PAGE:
I was (exceptionally) working in (and for) my garden when my daughter shouted down from her window that John Nash had just died. I thus completed my tree trimming and went to check about this sad item of news. What I read made the news even sadder as he and his wife had died in a taxi crash in New Jersey, apparently for not wearing seat-belts, a strategy you would think far from minimax… Since Nash was in Norway a few days earlier to receive the 2015 Abel Prize, it may even be that the couple was on its way home back from the airport. A senseless death for a Beautiful Mind.
Archive for New Jersey
Throughout my recent trip to Canada, I read bits and pieces of Clockers by Richard Price and I finished reading it last Sunday. It is an impressive piece of literature and I am surprised I was not aware of its existence until amazon.com suggested it to me (as I was checking for recent books by another Richard, Richard Morgan!). Guessing from the summary it could be of interest and from comments it was sort of a classic, I ordered it more or less on a whim (given a comfortable balance on my amazon.com account, thanks to ‘Og’s readers!) It took me a few pages to realise the plot was deeply set in the 1990’s, not only because this was the high of the crack epidemics, but also since the characters (drug dealers and policemen) therein are all using beepers, instead of cellphones, and street phone booths).
“It’s like a math problem. Juan got whacked at point X, he drove away losing blood at the rate of a pint every ninety seconds. He was driving forty-five miles an hour and he bought the farm two miles inside the tunnel (…) So for ten points, [who] in what New Jersey town did Juan?” Clockers (p.272)
The plot of Clockers is vaguely a detective story as an aging and depressed homicide officer, Rosso, hunts the murderer of a drug dealer, being convinced from the start that the self-declared murderer Victor did not do it. In parallel, and somewhat more closely, the book follows the miserable plight and thoughts and desires of Victor’s brother, Strike, who is head of a local crack dealing network, under the domination of the charismatic and berserk Rodney Little… But the resolution of the crime matters very little, much less than the exposure of the deadly economics of the drug traffic in inner cities (years before Freakonomics!), of the constant fight of single mothers to bring food and structure to their dysfunctional families, to the widespread recourse to moonlighting, and above all to the almost physical impossibility to escape one’s environment (even for smart and decent kids like Victor and, paradoxically enough, the drug-dealing Strike) by lack of prospect and exposure to anything or anywhere else, as well as social pressure, early pregnancies and gang-related micro-partitioning of cities.
When I mentioned Clockers to Andrew, he told me that he also liked it very much but that the characters were not quite “real”. I somewhat agree in that, while the economics, the sociology and the practice of drug-dealing sound very accurately reproduced (for all I know!), the characters are more caricaturesque or picturesque than natural. The stomach disease of Strike sounds too much like an allegory of both his schizophrenic split between running the drug trade and looking for a definitive quit, while the sacrifice of his brother makes little sense, except as a form either of suicide or of escape from an environment he can no longer stand. What is most surprising is that Richard Price (just like Michael Crichton) is a practised screenwriter (who collaborated to Spike Lee’s 1995 Clockers). So he knows how to run an efficient story with convincing characters and plot(s). Hence my little theory of a picaresque novel… (Here is Jim Shepard’s enthusiastic review of Clockers. With the definitely accurate title of “Sympathy for the dealer”.)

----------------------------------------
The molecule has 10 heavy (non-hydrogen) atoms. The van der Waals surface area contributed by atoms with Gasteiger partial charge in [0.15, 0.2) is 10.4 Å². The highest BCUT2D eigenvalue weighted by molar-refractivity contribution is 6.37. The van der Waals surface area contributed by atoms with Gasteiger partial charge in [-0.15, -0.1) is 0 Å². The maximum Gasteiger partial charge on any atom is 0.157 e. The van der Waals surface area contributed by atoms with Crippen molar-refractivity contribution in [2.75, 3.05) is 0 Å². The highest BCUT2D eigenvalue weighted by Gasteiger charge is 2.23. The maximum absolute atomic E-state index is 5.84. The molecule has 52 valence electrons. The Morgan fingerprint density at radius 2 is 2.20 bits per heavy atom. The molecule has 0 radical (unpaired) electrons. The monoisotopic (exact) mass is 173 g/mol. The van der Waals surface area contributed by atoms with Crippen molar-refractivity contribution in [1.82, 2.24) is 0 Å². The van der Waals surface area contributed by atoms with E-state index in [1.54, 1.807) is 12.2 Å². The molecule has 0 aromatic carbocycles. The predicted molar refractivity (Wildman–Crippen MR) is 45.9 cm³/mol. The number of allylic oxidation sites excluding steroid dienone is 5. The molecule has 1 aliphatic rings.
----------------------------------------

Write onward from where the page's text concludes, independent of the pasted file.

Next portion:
I had never heard about Junot Díaz or The Brief Wondrous Life of Oscar Wao before A. & C. brought it to me as an hospital present. I should have, if only because it got the Pullitzer Prize (among other awards). The story is a family saga of a Dominican family, between the Dominican Republic (DR) and New Jersey where the central character Belicia Cabral de Léon emigrated. Oscar (nicknamed Wao) is her overweight son, very much into science-fiction and fantasy (from collecting cards to writing five novels) and who has indeed a brief (if definitely not wondrous) life. The Brief Wondrous Life of Oscar Wao is a complex tale of doom (fukù) and bad-luck, of ill-fated attractions and constantly wrong choices, with in the background the dark and lengthy era of the dictator Trujillo, and the still uncertain democracy in the DR. I liked very much the story, told from several characters’ perspectives, and the style as well, mixing some Spanish words with the mostly English text (which means I had to guess some sentences from my inexistent Spanish and to check for frequent words like cuero), with constant references to nerdy culture. The book time-line corresponds to the lives of Oscar and Beli and it is only towards the end that the reader finally understands how closely intertwined with Trujillo it was… (The book also includes a lot of [definitely useful] footnotes about the history of the DR from the 1930’s till the end of the dictature.) Besides the doomed (or cursed) family theme and a rather unsurprising entry into college nerdy subculture, I think The Brief Wondrous Life of Oscar Wao achieves a convincing description of (some) emigrants’ lifes, torn between two countries and somehow trapped by the “old country” culture to the point of dying from it.